“At City Kickboxing, there are only two acceptable reasons for missing a class,” explains Kiwi flyweight Kai Kara-France. “The first is if it’s your wedding day, the second is the birth of your child.”
The 27-year-old – set to face Brazilian Rogério Bontorin at UFC 259 – explains that he could have used that second excuse during his latest fight camp, a period which saw the birth of his son.
“But I didn’t even miss the session that day!”
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That’s because, as delighted as he was to become a father, the fighter they call “Don’t Blink” is laser-focused on bouncing back from his defeat against Brandon Royval at UFC 253 last September and putting himself in contention for the 125-pound belt.
“The best way to come off a loss is to do what we do in the gym,” explains Kara-France. “I’ve been in camp since Christmas. It’s been a great environment and I feel better than ever. I’m keen to get back on a winning streak again. In 2021, I want to be active, I want to be busy. This is where I start to make my run at the title.”
And it seems the UFC has confidence in the crowd-pleasing New Zealander, recently renewing his contract for another four fights. “Having job security means a lot,” notes Kai. “Especially when so many others are doing it tough. I’m very grateful to the UFC, and I’m blessed to be able to travel right now – the airports are deserted.”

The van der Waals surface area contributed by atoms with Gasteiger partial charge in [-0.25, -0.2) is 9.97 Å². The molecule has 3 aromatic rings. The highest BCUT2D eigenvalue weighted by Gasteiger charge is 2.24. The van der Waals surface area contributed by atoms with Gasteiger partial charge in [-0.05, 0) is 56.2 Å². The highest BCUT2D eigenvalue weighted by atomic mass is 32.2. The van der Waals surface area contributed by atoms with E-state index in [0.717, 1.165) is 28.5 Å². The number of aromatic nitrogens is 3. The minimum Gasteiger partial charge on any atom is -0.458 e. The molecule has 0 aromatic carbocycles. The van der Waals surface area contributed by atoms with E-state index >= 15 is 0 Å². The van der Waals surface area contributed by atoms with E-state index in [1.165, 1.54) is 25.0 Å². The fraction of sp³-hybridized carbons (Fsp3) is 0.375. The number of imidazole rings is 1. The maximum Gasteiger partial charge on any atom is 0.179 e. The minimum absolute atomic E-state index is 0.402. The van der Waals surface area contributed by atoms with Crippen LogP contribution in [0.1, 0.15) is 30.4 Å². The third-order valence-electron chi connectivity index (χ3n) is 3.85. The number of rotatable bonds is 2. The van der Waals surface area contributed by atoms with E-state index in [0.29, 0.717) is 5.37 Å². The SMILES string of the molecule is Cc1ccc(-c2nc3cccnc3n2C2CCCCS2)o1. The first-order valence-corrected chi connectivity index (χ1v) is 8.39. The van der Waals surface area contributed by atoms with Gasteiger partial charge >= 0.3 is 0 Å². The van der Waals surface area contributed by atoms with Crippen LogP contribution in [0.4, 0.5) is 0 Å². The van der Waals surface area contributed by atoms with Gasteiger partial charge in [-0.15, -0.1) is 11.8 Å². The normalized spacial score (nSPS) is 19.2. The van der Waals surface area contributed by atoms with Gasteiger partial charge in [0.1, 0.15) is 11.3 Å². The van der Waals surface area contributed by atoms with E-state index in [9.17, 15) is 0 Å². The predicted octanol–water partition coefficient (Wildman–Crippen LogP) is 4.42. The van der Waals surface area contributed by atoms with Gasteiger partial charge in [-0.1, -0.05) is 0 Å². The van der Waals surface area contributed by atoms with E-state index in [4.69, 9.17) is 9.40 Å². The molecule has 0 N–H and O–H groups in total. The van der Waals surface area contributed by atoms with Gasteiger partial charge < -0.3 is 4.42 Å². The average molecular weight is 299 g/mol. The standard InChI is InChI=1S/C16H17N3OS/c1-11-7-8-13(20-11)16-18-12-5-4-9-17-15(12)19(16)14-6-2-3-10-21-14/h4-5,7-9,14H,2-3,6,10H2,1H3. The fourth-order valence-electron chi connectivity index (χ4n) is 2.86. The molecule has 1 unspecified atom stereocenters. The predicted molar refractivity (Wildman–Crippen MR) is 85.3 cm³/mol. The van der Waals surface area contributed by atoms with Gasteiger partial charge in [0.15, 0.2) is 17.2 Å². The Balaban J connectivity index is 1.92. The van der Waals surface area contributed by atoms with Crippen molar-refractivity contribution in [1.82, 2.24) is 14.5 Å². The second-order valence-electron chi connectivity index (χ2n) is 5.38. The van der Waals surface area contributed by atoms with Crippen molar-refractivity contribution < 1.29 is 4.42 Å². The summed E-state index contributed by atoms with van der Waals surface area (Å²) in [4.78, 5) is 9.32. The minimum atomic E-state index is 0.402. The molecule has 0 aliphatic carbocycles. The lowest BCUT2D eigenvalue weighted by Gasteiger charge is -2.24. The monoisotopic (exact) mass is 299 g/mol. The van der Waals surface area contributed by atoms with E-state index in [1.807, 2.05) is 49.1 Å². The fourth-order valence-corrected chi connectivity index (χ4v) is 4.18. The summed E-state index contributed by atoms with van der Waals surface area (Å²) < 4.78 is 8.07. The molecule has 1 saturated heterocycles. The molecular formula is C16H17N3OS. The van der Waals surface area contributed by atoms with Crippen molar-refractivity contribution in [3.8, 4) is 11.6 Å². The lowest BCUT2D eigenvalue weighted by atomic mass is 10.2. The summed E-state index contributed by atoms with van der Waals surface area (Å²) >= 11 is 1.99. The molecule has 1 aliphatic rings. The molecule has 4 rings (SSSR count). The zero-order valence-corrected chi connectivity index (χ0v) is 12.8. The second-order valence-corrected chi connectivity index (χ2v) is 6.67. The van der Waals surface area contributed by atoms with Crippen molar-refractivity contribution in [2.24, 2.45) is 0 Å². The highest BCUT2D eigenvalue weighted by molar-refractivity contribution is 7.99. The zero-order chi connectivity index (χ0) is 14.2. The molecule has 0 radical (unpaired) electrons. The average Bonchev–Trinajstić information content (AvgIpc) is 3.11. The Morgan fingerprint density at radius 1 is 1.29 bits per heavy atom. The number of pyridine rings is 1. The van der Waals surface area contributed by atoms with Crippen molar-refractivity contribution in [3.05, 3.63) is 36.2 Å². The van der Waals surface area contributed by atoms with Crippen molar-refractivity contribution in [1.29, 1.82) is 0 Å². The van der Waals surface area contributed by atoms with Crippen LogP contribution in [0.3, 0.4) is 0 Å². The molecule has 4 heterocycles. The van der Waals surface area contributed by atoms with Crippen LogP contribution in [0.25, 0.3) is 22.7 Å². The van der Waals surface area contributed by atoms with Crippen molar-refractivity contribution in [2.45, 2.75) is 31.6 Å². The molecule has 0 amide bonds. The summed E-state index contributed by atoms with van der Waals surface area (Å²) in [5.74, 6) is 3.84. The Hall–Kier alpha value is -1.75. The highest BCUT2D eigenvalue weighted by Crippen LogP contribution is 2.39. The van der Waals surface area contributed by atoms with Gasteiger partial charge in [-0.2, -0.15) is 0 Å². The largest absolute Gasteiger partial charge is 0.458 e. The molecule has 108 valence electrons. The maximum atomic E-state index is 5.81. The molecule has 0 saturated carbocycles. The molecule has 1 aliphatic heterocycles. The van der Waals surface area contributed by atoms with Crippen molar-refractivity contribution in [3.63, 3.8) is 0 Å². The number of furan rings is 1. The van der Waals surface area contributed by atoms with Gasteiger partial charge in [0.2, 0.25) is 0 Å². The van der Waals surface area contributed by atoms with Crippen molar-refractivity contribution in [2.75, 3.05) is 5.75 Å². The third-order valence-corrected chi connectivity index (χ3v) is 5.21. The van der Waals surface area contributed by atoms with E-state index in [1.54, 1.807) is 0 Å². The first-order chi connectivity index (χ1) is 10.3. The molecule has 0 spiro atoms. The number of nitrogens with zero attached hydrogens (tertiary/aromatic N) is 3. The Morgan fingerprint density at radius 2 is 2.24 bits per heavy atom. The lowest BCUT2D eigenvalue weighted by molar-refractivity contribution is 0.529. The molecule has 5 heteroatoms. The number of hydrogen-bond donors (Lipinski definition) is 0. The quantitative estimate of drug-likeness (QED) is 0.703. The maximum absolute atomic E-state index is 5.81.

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Kara-France also suffered a temporary setback earlier in his career. Appearing on the 24th season of The Ultimate Fighter in 2016, he recorded an impressive win and a decision loss, but wasn’t offered a contract at that time.
Recalls the flyweight, “I arrived home in New Zealand at City Kickboxing, where I asked Eugene [Bareman] how to get back into the UFC. He said, ‘Turn up to training and the rest will take care of itself.’ It took two years, but he was right. I made my UFC debut in Adelaide in 2018 and ended up getting Fight of the Night and a 50K bonus.”
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Training at what has come to be regarded as one of the world’s best MMA gyms, it’s no surprise to learn that Kara-France (21-9, 1 NC) feels well prepared for Bontorin (16-2, 1 NC).
“Yeah, we’ve got a few things up our sleeves,” he states. “We’ve done our homework. I’m expecting the best out of this guy. I know from past experience that Brazilians love to come forward. But I’ve fought more regularly than my opponent and I think it will show.”
In recent times, the flyweight division has become one of the most exciting and competitive in the UFC – and the young Kiwi is proud to be a part of it.
“This is the best the division has ever looked,” he enthuses. “Anybody in the Top 10 could beat anyone else. The champ, Deiveson Figueiredo, really comes forward and tries to finish his fights. One day, I want to be standing there in front of him.”
Some athletes have interesting pre-game rituals. For others, it’s more about getting into a special frame of mind. “Don’t Blink” falls into the latter camp.
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“My Maori ancestors were warriors and I like to tap into that and use it as an energy source. When I’m in that state, I’m the Superman version of Kai.”
His final word on the upcoming bout once again hints at a renewed focus…
“At UFC 259, I’m going to come in and take my time. I want to do this for my son, to show that when you face adversity, you have to pick yourself up and go again. This year has been a difficult year. But even though I didn’t get a win in my last fight, I’m winning in life.”
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